The Workbench

A slightly sawdust filled space for the musings and ramblings of a couple of arboreal eccentrics and their faithful hounds.

Observations on a Stand of White Wood

The Saturday afternoon was surprisingly breezy with plenty of spring’s billowing white clouds. Driving down for an evening away in Savannah, just past the turn off for the picturesque Sheldon Church ruins, we came to a most striking view: petrified trees standing sentential in the low marsh grasses so ubiquitous in the South Carolina low country.  These trees struck me as something separate, monoliths raised in juxtaposition to the saline waters in these parts. Some have fallen or broken but the rest—stripped, elegant, unadorned—reinforce the enduring and hearty nature of trees. Unrelentingly white and bare, they shouldn’t still stand with our weather and the environmental conditions here, but they do.
Considering these naturally existing land art sculptures takes me back to the moment I fist saw some of Louise Bourgeois’s early Personage pieces. Bourgeois’s large retrospective traveling from London’s Tate Modern to New York’s Guggenheim was the first exhibition catalogue I ever worked on and one that helped me to define the way I consider art. Her work is challenging and produces a visceral reaction—be it one of love or repulsion—and I have felt both deeply. It was one thing to work on the book in preparation for the opening and another all together to see these now familiar pieces in situ. A two foot high raised white platform, elevated from the viewer, peppered with sticks of washed wood, each one unique and considered, still delivering all the impact they had at their first showing in New York when the artist was still a new mother and a new New Yorker.
Her totem like works are often shown, as they were in London, collected in a cluster, becoming a literal stand of reimagined wood. Early on Bourgeois was photographed with her grove of Personage on the roof of her Manhattan apartment. This image of her present among her forest feels liminal—it is her space to cross—the rest of us must be satisfied with a more distant, discrete observation point.

As we look out over the mash and into that stand of dead wood, we are able to remain a bit romantic about nature’s own sculpture. Because if we set one foot into the salty, sulfurous decomposing plant matter that is a Carolina marsh, there would be little romance left. Content with the experience of this parallel observation point, I see this dead stand of bare trunks perforated by that first viewing of ashy totemic people sculptures, and I respect the continuity.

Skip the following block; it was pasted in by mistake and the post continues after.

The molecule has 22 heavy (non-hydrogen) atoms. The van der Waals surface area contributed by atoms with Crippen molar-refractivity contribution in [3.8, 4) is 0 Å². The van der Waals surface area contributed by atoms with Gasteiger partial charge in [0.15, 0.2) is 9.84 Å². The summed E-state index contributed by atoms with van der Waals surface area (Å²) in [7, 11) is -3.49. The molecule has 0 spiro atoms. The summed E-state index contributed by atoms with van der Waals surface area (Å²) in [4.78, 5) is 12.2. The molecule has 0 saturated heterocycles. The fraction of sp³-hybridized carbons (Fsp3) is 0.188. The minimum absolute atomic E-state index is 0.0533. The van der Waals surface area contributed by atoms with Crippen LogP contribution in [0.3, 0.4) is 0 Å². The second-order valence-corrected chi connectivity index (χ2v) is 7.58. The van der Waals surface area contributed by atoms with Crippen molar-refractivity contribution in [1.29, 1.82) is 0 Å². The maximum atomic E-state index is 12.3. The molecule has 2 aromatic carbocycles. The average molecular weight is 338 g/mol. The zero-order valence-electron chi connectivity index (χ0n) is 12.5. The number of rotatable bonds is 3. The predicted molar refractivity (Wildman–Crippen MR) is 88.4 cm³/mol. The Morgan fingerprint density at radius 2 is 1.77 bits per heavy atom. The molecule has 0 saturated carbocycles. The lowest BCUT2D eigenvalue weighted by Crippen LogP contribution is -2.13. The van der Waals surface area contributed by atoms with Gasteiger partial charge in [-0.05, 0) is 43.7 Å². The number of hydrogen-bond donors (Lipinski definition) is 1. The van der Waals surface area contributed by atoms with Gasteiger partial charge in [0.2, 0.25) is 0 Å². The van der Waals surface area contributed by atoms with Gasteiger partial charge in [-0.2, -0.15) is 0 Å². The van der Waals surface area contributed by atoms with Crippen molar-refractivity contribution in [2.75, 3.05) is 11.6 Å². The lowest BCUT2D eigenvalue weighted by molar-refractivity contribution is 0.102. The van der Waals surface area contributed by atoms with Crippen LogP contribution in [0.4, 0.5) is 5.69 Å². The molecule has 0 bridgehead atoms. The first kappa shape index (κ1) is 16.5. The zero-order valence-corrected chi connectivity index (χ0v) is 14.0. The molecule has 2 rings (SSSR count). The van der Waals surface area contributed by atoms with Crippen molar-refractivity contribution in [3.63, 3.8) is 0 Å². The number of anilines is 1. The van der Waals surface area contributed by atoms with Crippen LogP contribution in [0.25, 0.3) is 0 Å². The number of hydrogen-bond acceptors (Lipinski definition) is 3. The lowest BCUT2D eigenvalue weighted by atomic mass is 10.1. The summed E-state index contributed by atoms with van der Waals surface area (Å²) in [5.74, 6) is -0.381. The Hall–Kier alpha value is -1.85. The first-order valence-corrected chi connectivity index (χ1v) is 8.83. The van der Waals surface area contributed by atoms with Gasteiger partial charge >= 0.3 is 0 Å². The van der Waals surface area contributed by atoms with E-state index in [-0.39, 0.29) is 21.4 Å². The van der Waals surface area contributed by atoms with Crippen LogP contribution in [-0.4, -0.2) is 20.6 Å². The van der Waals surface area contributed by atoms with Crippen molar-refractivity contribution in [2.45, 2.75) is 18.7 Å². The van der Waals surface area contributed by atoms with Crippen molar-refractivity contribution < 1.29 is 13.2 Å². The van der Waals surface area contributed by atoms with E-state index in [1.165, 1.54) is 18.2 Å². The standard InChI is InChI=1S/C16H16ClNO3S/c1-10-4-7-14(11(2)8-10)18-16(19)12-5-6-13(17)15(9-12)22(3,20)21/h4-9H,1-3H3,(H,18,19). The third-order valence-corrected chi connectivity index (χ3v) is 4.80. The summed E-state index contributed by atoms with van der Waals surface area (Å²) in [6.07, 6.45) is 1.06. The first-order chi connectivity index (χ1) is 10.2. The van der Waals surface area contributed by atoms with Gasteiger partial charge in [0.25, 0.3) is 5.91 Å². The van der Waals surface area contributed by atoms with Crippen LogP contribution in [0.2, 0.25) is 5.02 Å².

Wildwood: A Journey Through Trees

Is there a book that you find yourself picking up again and again? Where each time you read it, the experience is simultaneously one of deep familiarity and thrilling discovery. It’s the book I’ve read aloud on road trips and pressed into my family member’s hands earnestly. The cover has been devoured by our overly vocal Siamese, and the pages are stained with drool from Addie the dog. Paragraphs are underlined with such vigor that in places it’s torn the paper. Those of you who know me as a bit of a book worm may well be surprised by the book that I have fallen for more often than any other. Or maybe I’m more predictable than I thought.

Englishman Roger Deakin didn’t pen more than a few books, each one an in depth depiction of our natural world. His second book is a bit difficult to label, and I get the sense that this sentiment would have pleased Deakin. Wildwood: A Journey Through Trees is the point where nature writing meets travel log meets memoir meets art criticism. It is the book that led me to fall in love with the job I have now. His knowledge, excitement and engagement with our world, and with trees in particular, is nothing short of invigorating. He lets his subject take him where it will, and in that freedom, he attains something new and separate. Deakin has mastered the art of interdisciplinary study.

Over the course of this unique book, the reader is transported to the mountainous slopes of Kazakhstan hunting for the apple tree’s cradle of life, into artist David Nash’s spiritual studio space, to a quiet farm in Suffolk where the annually coppiced hedges are a kind of tribute to laboring on the land.  He talks biology and ecology, sculpture and architecture, camping and sailing, picnics and fast cars. And it all works because his is a discourse in the language of trees.

A writer needs a strong passion to change things, not just to reflect or report them as they are. Mine is to promote a feeling for the importance of trees through a greater understanding of them, so that people don’t think of ‘trees’ as they mostly do now, but of each individual tree, and each kind of tree.

His is a book I hope you will appreciate as much as I have. I can promise you this: Deakin’s words will find there way back into this web log over and over, just as I find renewed inspiration for our work in his unique perspective.



Benches and Doors in Japan

Just a couple of photos our friend Mark Sloan (with the Halsey Institute of Contemporary Art) sent us from his recent trip to Japan.

More Himalayan Cedars…

Just a couple pics of more Himalayan Cedar logs soon to be milled!


Redcliffe Plantation, Himalayan Cedars

I have recently gotten between 2 and 7 logs (going to pick up more tomorrow) of Himalayan Cedar (cedrus deodara) that came down in tornadoes outside of Augusta, GA. They are beautiful trees and beautiful wood. I’m still amazed that someone had the foresight to plant these in the 30’s at this plantation! Here are a few pictures of the milling process. I’m hoping that it will all be ready to work with in about 4 months. Many thanks to Joy at Redcliffe and Jenks Farmer who alerted me to them.